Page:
“You Don’t Have the Gall” Will Now Be a Reality for Me

By the time you read this column, I will not be the man I was when I wrote it; I will no longer have a gall bladder.

It is hard to accept that an organ which has been with me since birth will be removed.

When my brother had his taken out more than a quarter of a century ago, it was a major operation where surgeons made a huge incision and the patients had to be hospitalized for several days.

Now, it is a laparoscopic procedure (doesn’t “procedure” sound less intrusive than “operation”?) with four small incisions to insert cameras and tools.

The technical name for it is a cholecystectomy.  One thing that scares me is that as an English teacher I can’t pronounce it (koh-luh-sis-TEK-tuh-me, if you are curious).

Such an operation is the number one outpatient procedure done in the country so I am not alone (though that does not make me feel any better).

My surgeon told me that he does hundreds of these a year.  I hope that doesn’t mean he has the chutzpah to perform mine blindfolded.

My son found an online video of the procedure.  I declined to see it.

Once I began telling people about my upcoming surgery, everyone had a story to share:  “Oh, my mother had it, my brother-in-law had it,” etc.

No big whoop.

Well, when it’s happening to you, it is a big whoop.

Plus, tragedy struck my mother back in 1982 when during a routine hernia repair operation, the anesthesiologist who was intubating her mistakenly ruptured her esophagus.  She nearly died, but even though she recovered, she was never able to eat properly again for the remaining 24 years of her life.

That plays a vital part in how my mind works.

About seven years ago is when I first had the symptoms:  my stomach hardened tight as a drum, my back hurt, my breathing became rapid, and I was drenched.  I thought it was a heart attack.   Each episode lasts about 90 minutes, averaging one every 10 months.

Finally, I had an ultrasound which detected gallstones.  Ever since I found that out in November and met with a surgeon who recommended the gallbladder removal, I have been on Surgery Watch 2018, obsessed with the impending surgery.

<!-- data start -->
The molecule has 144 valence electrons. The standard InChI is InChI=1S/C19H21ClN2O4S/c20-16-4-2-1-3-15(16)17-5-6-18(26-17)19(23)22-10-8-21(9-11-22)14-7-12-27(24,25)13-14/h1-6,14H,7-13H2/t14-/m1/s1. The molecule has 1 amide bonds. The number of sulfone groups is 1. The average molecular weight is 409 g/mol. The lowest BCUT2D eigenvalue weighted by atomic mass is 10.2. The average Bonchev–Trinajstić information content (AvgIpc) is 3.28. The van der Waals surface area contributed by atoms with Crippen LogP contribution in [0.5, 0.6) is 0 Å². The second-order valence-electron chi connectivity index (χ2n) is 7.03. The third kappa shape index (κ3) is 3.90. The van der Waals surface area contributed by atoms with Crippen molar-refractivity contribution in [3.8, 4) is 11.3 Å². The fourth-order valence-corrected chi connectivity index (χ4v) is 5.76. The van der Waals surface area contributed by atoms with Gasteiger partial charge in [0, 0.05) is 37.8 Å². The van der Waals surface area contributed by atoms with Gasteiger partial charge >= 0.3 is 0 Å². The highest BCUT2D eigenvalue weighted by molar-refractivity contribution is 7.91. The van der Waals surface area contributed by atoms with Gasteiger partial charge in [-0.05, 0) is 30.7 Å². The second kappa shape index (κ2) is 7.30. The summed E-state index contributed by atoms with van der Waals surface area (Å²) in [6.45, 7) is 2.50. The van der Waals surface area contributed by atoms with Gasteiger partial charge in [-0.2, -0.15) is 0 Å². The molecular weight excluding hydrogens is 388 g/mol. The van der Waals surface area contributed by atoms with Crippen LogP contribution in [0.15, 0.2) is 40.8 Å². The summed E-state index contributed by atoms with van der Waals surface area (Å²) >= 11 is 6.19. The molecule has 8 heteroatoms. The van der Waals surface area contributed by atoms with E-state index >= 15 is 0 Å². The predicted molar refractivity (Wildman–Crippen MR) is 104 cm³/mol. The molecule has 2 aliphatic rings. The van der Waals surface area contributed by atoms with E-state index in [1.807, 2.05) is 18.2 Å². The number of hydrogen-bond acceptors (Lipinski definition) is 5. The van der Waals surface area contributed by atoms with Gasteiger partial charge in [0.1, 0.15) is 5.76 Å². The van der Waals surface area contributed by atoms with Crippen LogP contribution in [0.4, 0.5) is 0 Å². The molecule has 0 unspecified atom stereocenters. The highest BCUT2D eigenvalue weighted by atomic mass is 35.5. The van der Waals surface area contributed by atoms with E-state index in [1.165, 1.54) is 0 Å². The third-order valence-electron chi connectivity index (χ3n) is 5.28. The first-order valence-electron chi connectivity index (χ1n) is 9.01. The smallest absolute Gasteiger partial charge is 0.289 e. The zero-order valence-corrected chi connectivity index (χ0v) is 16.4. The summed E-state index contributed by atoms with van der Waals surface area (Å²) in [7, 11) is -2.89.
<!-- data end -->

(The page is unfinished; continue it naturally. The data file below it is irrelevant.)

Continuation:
The only previous surgery I have ever had was back in high school when I had all four wisdom teeth extracted.   Not even when I had a colonoscopy was I completely under, choosing twilight sleep instead.

People tell me that having a positive outlook is essential.   With that in mind, in preparation for my recovery, I’m stockpiling chocolate pudding, true crime books and Netflix shows.

However, anytime I do not have control over my fate a sense of uneasiness strangles me.  Remember the old cartoons when a character had a little angel on one shoulder and a little devil on the other, both persuading the character how to act?

For weeks now I have had two voices inside me, call them “Smart Brian” and “Scared Brian.”

Smart Brian knows that this surgery is the best thing for me.

Scared Brian doesn’t know that to be 100 percent certain.

Smart Brian knows that a week or so after surgery, I will be fine.

Scared Brian pictures a life-altering diet of soft eggs and bland toast, which is why I used the last weekend as a farewell to my favorite foods, planning my final meal.

There is always that nightmare scenario reminiscent of the climactic scene in “Kings Row” when the Ronald Reagan character wakes up and screams, “Where’s the rest of me?” upon realizing his legs have been amputated.